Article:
– Ruf, sprinting to his left, made a nice grab in right field in the second inning on a Starlin Castro fly ball, which at the time prevented a run.  He made another running catch in the third.  Ruf told reporters before the game he had made only one career start in right field, and it was in the Winter League.  So far so good.

– While I’ve been vocal in my advocacy for a rebuild, it is not hard to understand why the Phillies want to keep Utley around.  Beyond what he did at the plate, Ut went first-to-third in the third inning on a Jimmy Rollins bloop single, reading it perfectly.  No one does that better than Utley, who then proceeded to score on an RBI groundout.

Carlos Ruiz hit a home run to left field in the eighth inning.  After being nearly invisible at the plate in his first 150 at-bats, Ruiz’s bat has shown some signs of life in the last week.  Since last Tuesday, he has two home runs and two doubles, one of which hit the absolute top of the fence on Sunday night and was originally called a home run before being reversed.  Chooch’s final two months deserve attention, as the Phils don’t really have an internal replacement for the soon-to-be free agent.

– Papelbon entered in the ninth with a 9-5 lead and proceeded to allow three runs (two earned) on three hits, and got booed by his home crowd again.  His ERA, under two less than a month ago, now stands at 2.82.  It is pretty clear Papelbon has lost this fan base, but he still has two years and $26 million left on his deal after this season.  The mercurial closer is a poster boy for the front office’s shortcomings, as he should be.  But he is also unlikable, which makes him the poster boy (and the whipping boy) for the fans.  Regardless of his performance, if the Phillies don’t turn this thing around next year – and I don’t see how they can – this is going to end ugly.



  1. Ryne Duren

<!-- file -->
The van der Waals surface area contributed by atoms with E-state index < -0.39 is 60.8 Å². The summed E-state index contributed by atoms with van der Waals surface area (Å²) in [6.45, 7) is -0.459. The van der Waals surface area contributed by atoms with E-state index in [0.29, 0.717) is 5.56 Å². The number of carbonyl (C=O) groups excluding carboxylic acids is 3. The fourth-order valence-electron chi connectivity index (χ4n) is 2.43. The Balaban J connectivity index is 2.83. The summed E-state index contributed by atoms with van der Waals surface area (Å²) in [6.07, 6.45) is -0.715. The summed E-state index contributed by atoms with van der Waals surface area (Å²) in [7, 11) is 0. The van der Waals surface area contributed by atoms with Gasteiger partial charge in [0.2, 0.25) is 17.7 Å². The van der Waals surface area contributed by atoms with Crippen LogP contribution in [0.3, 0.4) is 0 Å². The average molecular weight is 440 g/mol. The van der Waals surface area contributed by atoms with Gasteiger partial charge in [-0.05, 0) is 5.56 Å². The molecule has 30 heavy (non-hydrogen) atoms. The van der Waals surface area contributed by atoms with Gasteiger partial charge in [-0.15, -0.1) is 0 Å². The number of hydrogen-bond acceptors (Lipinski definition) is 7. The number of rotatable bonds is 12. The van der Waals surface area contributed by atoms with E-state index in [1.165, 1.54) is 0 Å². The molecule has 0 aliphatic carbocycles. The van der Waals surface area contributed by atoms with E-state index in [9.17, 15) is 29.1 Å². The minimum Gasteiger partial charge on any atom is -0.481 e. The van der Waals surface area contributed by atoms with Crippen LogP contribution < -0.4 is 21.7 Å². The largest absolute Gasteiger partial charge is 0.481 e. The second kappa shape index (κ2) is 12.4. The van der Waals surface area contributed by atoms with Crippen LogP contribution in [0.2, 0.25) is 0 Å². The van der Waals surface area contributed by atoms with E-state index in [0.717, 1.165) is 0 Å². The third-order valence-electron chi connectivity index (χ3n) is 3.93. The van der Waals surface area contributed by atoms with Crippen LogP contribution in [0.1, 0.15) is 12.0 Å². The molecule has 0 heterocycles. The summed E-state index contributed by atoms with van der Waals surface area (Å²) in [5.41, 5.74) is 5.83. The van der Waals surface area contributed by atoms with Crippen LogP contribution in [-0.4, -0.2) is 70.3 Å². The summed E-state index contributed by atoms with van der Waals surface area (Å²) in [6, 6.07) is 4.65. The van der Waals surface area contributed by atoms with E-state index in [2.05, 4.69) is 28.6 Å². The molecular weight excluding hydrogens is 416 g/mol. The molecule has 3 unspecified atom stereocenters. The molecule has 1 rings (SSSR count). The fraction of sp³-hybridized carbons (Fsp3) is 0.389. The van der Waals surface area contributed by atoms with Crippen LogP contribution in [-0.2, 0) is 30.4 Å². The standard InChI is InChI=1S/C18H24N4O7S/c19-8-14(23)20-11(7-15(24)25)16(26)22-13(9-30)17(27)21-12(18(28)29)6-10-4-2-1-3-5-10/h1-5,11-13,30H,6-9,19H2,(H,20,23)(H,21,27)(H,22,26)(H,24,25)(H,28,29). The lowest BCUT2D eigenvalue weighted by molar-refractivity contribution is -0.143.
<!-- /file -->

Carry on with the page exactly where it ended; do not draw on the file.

August 6, 2013 at 11:48 pm

    Agree Alex! Paps should be traded in the offseason. Use what ever money you save on him in other needy areas. But with that said I don’t think Rube is up to the task. I have given him the benefit of the doubt for quite some time but not any more. Unless he’s got some kind of master plan (which he probably doesn’t) I’m not buying his BS any more,
    Hopefully he reads these posts to get a pulse from the fans. They DFA’d Nix today (finally). Now all they have to do is mini mart, McDonald. and replace them with either other teams waiver trash or our own minor leaguers. Chooch should be traded too! I love the guy but we have Kratz for next year and possibly two others for backup. That would be Joseph and Rupp.

  2. wbramh

    August 7, 2013 at 3:34 am

    Bring up a promising young arm to be the closer.
    Dump Papelbon’s salary.
    Donate the difference to a Philadelphia public high school and give hope to thousands of young lives.
    The team may be no better but I ‘d be proud of them, win or lose.

    • Hogey's Role

      August 7, 2013 at 7:14 am

      We don’t have any promising young arms, have you seen the rest of our bullpen scrap this year… the only other one capable would’ve been bastardo and he’s suspended now lol…

      • wbramh

        August 7, 2013 at 9:25 am

        True, change the beginning of my comment to “Find a promising young arm somewhere.”
        It’s really what I meant to write.

        Although these days I’d sooner see Mini-Mart come in to close than Papelbon.
        Hey, in that event at least Charlie wouldn’t be using Martinez as a pinch hitter.

      • Hogey's Role

        August 7, 2013 at 9:37 am

        You might be onto something there… I’d be willing to bet Martinez would do better than pimplebomb right now

    • hk

      August 7, 2013 at 6:57 am

      With each passing day, it becomes more and more likely that they won’t trade Papelbon unless they eat a significant portion of his contract.

      1. His velocity dropping.
      2. His results are faltering.
      3. Some teams may perceive him as a clubhouse cancer.
      4. Rube is seemingly the last GM in MLB to recognize that it is bad business to give big money and multiple years to any closer for 60 innings, most of them in medium to low leverage situations, per year.
      5. In addition to having $26M guaranteed for 2014 and 2015, there’s a vesting option for $13M in 2016 if he finishes 55 games in 2015 or 100 games in 2014 and 2015 combined.

      #5 may be the biggest reason he’ll be hard to trade unless the Phils pay a huge amount because any team that looks past #1 through #3 above and trades for him this off-season would do so on the basis that they expect him to close for them in 2014 and 2015. I think Alex Lee is right….this is going to end ugly with the Phils replacing him as closer by 2015 if not sooner so that they don’t have to pay him $13M.

  3. Pamikedc

    August 7, 2013 at 7:31 am

    I agree w you HK…BUT if the Phils are garbage In year 2, there is no way they put Pap out there enough to pitch 55 games.